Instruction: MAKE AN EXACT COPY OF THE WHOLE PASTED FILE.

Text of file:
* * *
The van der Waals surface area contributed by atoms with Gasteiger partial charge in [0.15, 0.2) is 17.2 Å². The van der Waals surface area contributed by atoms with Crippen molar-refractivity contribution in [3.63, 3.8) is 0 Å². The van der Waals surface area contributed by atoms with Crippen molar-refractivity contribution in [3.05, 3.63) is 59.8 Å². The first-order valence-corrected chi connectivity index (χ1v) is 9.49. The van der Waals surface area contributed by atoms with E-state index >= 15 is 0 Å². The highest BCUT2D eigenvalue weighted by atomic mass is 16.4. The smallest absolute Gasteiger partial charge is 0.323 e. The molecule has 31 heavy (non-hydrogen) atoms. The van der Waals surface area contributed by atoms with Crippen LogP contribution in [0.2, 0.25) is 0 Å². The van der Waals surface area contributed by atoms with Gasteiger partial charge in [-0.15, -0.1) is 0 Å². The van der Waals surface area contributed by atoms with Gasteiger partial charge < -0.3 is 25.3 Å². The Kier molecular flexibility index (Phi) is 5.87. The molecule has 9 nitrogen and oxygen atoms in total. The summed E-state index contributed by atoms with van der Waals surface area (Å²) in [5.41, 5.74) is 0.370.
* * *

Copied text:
The van der Waals surface area contributed by atoms with Gasteiger partial charge in [0.15, 0.2) is 17.2 Å². The van der Waals surface area contributed by atoms with Crippen molar-refractivity contribution in [3.63, 3.8) is 0 Å². The van der Waals surface area contributed by atoms with Crippen molar-refractivity contribution in [3.05, 3.63) is 59.8 Å². The first-order valence-corrected chi connectivity index (χ1v) is 9.49. The van der Waals surface area contributed by atoms with E-state index >= 15 is 0 Å². The highest BCUT2D eigenvalue weighted by atomic mass is 16.4. The smallest absolute Gasteiger partial charge is 0.323 e. The molecule has 31 heavy (non-hydrogen) atoms. The van der Waals surface area contributed by atoms with Crippen LogP contribution in [0.2, 0.25) is 0 Å². The van der Waals surface area contributed by atoms with Gasteiger partial charge in [-0.15, -0.1) is 0 Å². The van der Waals surface area contributed by atoms with Gasteiger partial charge < -0.3 is 25.3 Å². The Kier molecular flexibility index (Phi) is 5.87. The molecule has 9 nitrogen and oxygen atoms in total. The summed E-state index contributed by atoms with van der Waals surface area (Å²) in [5.41, 5.74) is 0.370.